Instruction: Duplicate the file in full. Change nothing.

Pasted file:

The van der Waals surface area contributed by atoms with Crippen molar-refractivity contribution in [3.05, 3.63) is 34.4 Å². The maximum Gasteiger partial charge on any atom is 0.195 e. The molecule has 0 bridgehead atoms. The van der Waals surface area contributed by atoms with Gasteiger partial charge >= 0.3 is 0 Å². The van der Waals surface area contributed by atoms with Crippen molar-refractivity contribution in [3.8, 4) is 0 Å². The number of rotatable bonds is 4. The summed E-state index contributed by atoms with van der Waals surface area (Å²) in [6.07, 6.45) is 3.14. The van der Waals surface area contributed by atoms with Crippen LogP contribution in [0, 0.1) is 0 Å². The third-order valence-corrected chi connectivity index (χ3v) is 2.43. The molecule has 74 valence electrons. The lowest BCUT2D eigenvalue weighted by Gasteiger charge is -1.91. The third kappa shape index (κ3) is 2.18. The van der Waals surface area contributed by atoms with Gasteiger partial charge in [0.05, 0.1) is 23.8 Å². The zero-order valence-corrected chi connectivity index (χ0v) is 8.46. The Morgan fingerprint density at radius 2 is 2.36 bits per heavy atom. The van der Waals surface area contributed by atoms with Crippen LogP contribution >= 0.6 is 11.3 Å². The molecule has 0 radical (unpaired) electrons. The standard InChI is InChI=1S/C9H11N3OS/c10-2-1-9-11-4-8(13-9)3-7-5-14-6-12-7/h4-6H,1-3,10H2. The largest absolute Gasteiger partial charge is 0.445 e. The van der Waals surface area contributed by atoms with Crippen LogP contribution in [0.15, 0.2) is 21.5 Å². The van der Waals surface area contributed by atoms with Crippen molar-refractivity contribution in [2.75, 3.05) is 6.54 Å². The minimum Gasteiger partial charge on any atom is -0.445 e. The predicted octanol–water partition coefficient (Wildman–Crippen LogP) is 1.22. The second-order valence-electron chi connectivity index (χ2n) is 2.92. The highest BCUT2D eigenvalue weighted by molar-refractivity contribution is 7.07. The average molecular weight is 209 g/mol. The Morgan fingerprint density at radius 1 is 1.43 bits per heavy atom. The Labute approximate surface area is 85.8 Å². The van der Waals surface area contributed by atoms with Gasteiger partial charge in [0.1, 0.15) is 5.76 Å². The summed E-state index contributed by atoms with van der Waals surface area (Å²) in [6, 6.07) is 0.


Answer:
The van der Waals surface area contributed by atoms with Crippen molar-refractivity contribution in [3.05, 3.63) is 34.4 Å². The maximum Gasteiger partial charge on any atom is 0.195 e. The molecule has 0 bridgehead atoms. The van der Waals surface area contributed by atoms with Gasteiger partial charge >= 0.3 is 0 Å². The van der Waals surface area contributed by atoms with Crippen molar-refractivity contribution in [3.8, 4) is 0 Å². The number of rotatable bonds is 4. The summed E-state index contributed by atoms with van der Waals surface area (Å²) in [6.07, 6.45) is 3.14. The van der Waals surface area contributed by atoms with Crippen LogP contribution in [0, 0.1) is 0 Å². The third-order valence-corrected chi connectivity index (χ3v) is 2.43. The molecule has 74 valence electrons. The lowest BCUT2D eigenvalue weighted by Gasteiger charge is -1.91. The third kappa shape index (κ3) is 2.18. The van der Waals surface area contributed by atoms with Gasteiger partial charge in [0.05, 0.1) is 23.8 Å². The zero-order valence-corrected chi connectivity index (χ0v) is 8.46. The Morgan fingerprint density at radius 2 is 2.36 bits per heavy atom. The van der Waals surface area contributed by atoms with Crippen LogP contribution >= 0.6 is 11.3 Å². The molecule has 0 radical (unpaired) electrons. The standard InChI is InChI=1S/C9H11N3OS/c10-2-1-9-11-4-8(13-9)3-7-5-14-6-12-7/h4-6H,1-3,10H2. The largest absolute Gasteiger partial charge is 0.445 e. The van der Waals surface area contributed by atoms with Crippen LogP contribution in [0.15, 0.2) is 21.5 Å². The van der Waals surface area contributed by atoms with Crippen molar-refractivity contribution in [2.75, 3.05) is 6.54 Å². The minimum Gasteiger partial charge on any atom is -0.445 e. The predicted octanol–water partition coefficient (Wildman–Crippen LogP) is 1.22. The second-order valence-electron chi connectivity index (χ2n) is 2.92. The highest BCUT2D eigenvalue weighted by molar-refractivity contribution is 7.07. The average molecular weight is 209 g/mol. The Morgan fingerprint density at radius 1 is 1.43 bits per heavy atom. The Labute approximate surface area is 85.8 Å². The van der Waals surface area contributed by atoms with Gasteiger partial charge in [0.1, 0.15) is 5.76 Å². The summed E-state index contributed by atoms with van der Waals surface area (Å²) in [6, 6.07) is 0.